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Texas Back Institute, Texas Back Institute Trained Surgeon, Texas Back Institute Fellow, TBI, Texas Back Institute Spine Surgeon

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Dr Saqib Siddiqui M.D.

BOARD ELIGIBLE ORTHOPEDIC and SPINE SURGEON Trained by the Texas Back Institute in Plano, Texas

https://www.becomepainfree.com/ Call Us: (214) 396-3647 | (888) 373-3720
Fax #:  (888)238-9155 | E-mail Us

Dr Siddiqui is proficient in treating cervical, thoracic and lumbar spinal conditions and disorders whether they require surgical treatment or non-operative treatment. Degenerative disc disease is a common problem that afflicts many individuals. There are many state of the art procedures available today such as artificial disc replacement (or spinal arthroplasty), dynamic stabilization, interspinous distraction for spinal stenosis, as well as more traditional options such as spinal fusion, epidural spinal injections, rhizotomy, spinal cord stimulators, selective nerve root blocks, facet blocks and sacroliiac joint injections. Dr Siddiqui is able to treat most of his patients conservatively with physical therapy, braces, injections and pain medications. If you do require surgical treatment ,you will have access to the world’s most advanced techniques such as minimally invasive spine surgery. Dr Siddiqui was the first surgeon in Houston to perform the XLIF (extreme lateral interbody fusion) which is a technique enabling the surgeon to fuse the lumbar spine through a 2 inch incision from the side, often being done as an ambulatory procedure at a surgery center. Dr Siddiqui is also one of only a handful of surgeons in Houston performing trans-sacral L5/S1 fusion also through a 1 to 2 inch incision. Dr Siddiqui also performs percutaneous discectomy for patients with a herniated lumbar or cervical disc. Patients are able to leave the surgery center in only a couple of hours after a 30 minute procedure sporting just a bandaid and little of no recovery time.

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Call Us: (214) 396-3647 | (888) 373-3720
Fax #:  (888)238-9155 | E-mail Us

Areas of Expertise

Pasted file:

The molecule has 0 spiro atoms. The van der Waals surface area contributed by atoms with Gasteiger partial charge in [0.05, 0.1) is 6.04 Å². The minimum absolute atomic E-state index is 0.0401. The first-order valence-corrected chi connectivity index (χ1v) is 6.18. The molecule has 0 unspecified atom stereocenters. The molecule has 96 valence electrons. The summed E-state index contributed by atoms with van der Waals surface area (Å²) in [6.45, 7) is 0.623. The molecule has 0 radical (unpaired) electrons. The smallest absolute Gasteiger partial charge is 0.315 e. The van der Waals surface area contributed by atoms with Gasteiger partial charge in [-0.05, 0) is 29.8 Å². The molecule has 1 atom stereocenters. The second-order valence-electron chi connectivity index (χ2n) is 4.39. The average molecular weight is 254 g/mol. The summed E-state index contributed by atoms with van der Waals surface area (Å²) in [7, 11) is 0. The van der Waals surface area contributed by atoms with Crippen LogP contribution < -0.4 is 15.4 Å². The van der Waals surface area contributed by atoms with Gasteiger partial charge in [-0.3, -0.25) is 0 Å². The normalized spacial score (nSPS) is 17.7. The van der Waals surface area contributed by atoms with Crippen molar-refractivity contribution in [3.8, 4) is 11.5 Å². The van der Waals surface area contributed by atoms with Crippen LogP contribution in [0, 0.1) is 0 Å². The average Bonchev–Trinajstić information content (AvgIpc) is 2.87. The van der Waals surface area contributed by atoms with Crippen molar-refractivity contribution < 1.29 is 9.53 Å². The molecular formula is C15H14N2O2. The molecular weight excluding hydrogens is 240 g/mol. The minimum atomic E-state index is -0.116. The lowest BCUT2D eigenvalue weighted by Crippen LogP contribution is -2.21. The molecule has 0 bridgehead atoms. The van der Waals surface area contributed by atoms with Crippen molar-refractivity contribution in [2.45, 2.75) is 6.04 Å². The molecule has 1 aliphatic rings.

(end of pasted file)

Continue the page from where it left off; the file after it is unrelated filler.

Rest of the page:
Conditions
Treatments
https://www.becomepainfree.com/ Call Us: (214) 396-3647 | (888) 373-3720
Fax #:  (888)238-9155 | E-mail Us

Spine Surgery, Back Surgery, Zimmer Spine Surgery Device Recall

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Description unavailable

Description unavailable (Photo credit: maren-celest)

Zimmer Spine will recall a medical device a implant that is used during spinal fusion surgery on a patient, as it has been determined that it may break inside of a patient’s body, causing many internal injuries and blood loss.

The Zimmer PEEK Ardis Inserter is used to implant the PEEK Ardis Interbody Spacer, a device used in posterior spinal surgery fusion procedures. The inserters are being recalled because Zimmer Spine has received the many reports of PEEK Ardis Interbody Spacer implant breakage when the implant is subjected to excessive lateral and/or off-axis forces from the inserter during surgery. Zimmer  uses estimates from reports that the inserters appear to be breaking at a rate of about 0.52%, or one out of approximately every 200.

The recall affects all lots of the PEEK implants Ardis Inserter, including inserters in the Ardis Instrument Set with part number 3256-01 and Specialty Ardis Inserters with part numbers:

The part numbers and lot number are located on the inserters.

While there have been no post-operative complaints yet regarding the breakages, Zimmer warns that the fractured implants could cause dural tears and blood loss.